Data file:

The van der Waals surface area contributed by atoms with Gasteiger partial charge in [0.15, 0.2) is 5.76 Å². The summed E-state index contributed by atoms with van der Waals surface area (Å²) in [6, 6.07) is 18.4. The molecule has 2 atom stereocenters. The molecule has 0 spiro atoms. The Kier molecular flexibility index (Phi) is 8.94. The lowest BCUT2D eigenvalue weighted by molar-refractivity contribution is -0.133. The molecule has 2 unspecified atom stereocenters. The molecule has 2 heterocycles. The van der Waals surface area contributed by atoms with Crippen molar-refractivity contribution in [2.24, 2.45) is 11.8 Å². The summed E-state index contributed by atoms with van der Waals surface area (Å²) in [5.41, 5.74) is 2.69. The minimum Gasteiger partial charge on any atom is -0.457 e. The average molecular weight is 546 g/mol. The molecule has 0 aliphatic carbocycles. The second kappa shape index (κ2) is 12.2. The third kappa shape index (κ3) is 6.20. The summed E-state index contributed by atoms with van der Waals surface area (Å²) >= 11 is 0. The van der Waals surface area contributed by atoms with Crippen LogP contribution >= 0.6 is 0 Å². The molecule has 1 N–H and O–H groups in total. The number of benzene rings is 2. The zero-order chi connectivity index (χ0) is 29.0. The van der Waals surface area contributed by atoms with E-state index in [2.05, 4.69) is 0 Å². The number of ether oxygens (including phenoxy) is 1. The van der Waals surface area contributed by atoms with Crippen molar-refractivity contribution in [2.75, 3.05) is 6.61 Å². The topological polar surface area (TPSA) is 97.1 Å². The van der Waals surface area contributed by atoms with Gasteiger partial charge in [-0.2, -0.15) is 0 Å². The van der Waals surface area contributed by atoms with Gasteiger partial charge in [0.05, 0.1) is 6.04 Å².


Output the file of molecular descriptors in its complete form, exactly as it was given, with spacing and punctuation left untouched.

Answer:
The van der Waals surface area contributed by atoms with Gasteiger partial charge in [0.15, 0.2) is 5.76 Å². The summed E-state index contributed by atoms with van der Waals surface area (Å²) in [6, 6.07) is 18.4. The molecule has 2 atom stereocenters. The molecule has 0 spiro atoms. The Kier molecular flexibility index (Phi) is 8.94. The lowest BCUT2D eigenvalue weighted by molar-refractivity contribution is -0.133. The molecule has 2 unspecified atom stereocenters. The molecule has 2 heterocycles. The van der Waals surface area contributed by atoms with Crippen molar-refractivity contribution in [2.24, 2.45) is 11.8 Å². The summed E-state index contributed by atoms with van der Waals surface area (Å²) in [5.41, 5.74) is 2.69. The minimum Gasteiger partial charge on any atom is -0.457 e. The average molecular weight is 546 g/mol. The molecule has 0 aliphatic carbocycles. The second kappa shape index (κ2) is 12.2. The third kappa shape index (κ3) is 6.20. The summed E-state index contributed by atoms with van der Waals surface area (Å²) >= 11 is 0. The van der Waals surface area contributed by atoms with Crippen LogP contribution >= 0.6 is 0 Å². The molecule has 1 N–H and O–H groups in total. The number of benzene rings is 2. The zero-order chi connectivity index (χ0) is 29.0. The van der Waals surface area contributed by atoms with E-state index in [2.05, 4.69) is 0 Å². The number of ether oxygens (including phenoxy) is 1. The van der Waals surface area contributed by atoms with Crippen molar-refractivity contribution in [2.75, 3.05) is 6.61 Å². The topological polar surface area (TPSA) is 97.1 Å². The van der Waals surface area contributed by atoms with Gasteiger partial charge in [-0.2, -0.15) is 0 Å². The van der Waals surface area contributed by atoms with Gasteiger partial charge in [0.05, 0.1) is 6.04 Å².